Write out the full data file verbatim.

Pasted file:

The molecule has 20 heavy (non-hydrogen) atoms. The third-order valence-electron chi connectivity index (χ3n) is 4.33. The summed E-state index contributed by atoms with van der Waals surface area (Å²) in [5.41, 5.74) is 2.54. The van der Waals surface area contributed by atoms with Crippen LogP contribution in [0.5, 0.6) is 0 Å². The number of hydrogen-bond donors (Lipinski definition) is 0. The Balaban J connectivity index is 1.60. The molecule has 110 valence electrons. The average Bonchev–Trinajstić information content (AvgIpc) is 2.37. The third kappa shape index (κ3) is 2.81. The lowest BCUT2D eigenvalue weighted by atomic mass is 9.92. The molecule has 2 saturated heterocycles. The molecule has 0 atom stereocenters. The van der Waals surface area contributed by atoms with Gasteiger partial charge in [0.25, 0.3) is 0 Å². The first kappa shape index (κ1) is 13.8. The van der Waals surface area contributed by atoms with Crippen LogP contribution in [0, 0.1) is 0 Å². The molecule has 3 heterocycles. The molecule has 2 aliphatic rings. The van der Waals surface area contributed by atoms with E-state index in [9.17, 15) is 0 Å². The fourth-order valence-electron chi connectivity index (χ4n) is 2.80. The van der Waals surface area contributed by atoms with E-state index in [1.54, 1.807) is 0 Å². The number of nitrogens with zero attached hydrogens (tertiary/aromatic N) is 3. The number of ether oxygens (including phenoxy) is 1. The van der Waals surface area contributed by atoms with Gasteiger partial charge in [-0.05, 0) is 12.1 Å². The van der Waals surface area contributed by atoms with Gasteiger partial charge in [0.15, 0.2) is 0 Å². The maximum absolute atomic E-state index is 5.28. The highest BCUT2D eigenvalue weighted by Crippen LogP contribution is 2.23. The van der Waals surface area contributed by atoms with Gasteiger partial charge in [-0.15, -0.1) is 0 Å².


The molecule has 20 heavy (non-hydrogen) atoms. The third-order valence-electron chi connectivity index (χ3n) is 4.33. The summed E-state index contributed by atoms with van der Waals surface area (Å²) in [5.41, 5.74) is 2.54. The van der Waals surface area contributed by atoms with Crippen LogP contribution in [0.5, 0.6) is 0 Å². The number of hydrogen-bond donors (Lipinski definition) is 0. The Balaban J connectivity index is 1.60. The molecule has 110 valence electrons. The average Bonchev–Trinajstić information content (AvgIpc) is 2.37. The third kappa shape index (κ3) is 2.81. The lowest BCUT2D eigenvalue weighted by atomic mass is 9.92. The molecule has 2 saturated heterocycles. The molecule has 0 atom stereocenters. The van der Waals surface area contributed by atoms with Gasteiger partial charge in [0.25, 0.3) is 0 Å². The first kappa shape index (κ1) is 13.8. The van der Waals surface area contributed by atoms with Crippen LogP contribution in [0, 0.1) is 0 Å². The molecule has 3 heterocycles. The molecule has 2 aliphatic rings. The van der Waals surface area contributed by atoms with E-state index in [9.17, 15) is 0 Å². The fourth-order valence-electron chi connectivity index (χ4n) is 2.80. The van der Waals surface area contributed by atoms with E-state index in [1.54, 1.807) is 0 Å². The number of nitrogens with zero attached hydrogens (tertiary/aromatic N) is 3. The number of ether oxygens (including phenoxy) is 1. The van der Waals surface area contributed by atoms with Gasteiger partial charge in [-0.05, 0) is 12.1 Å². The van der Waals surface area contributed by atoms with Gasteiger partial charge in [0.15, 0.2) is 0 Å². The maximum absolute atomic E-state index is 5.28. The highest BCUT2D eigenvalue weighted by Crippen LogP contribution is 2.23. The van der Waals surface area contributed by atoms with Gasteiger partial charge in [-0.15, -0.1) is 0 Å².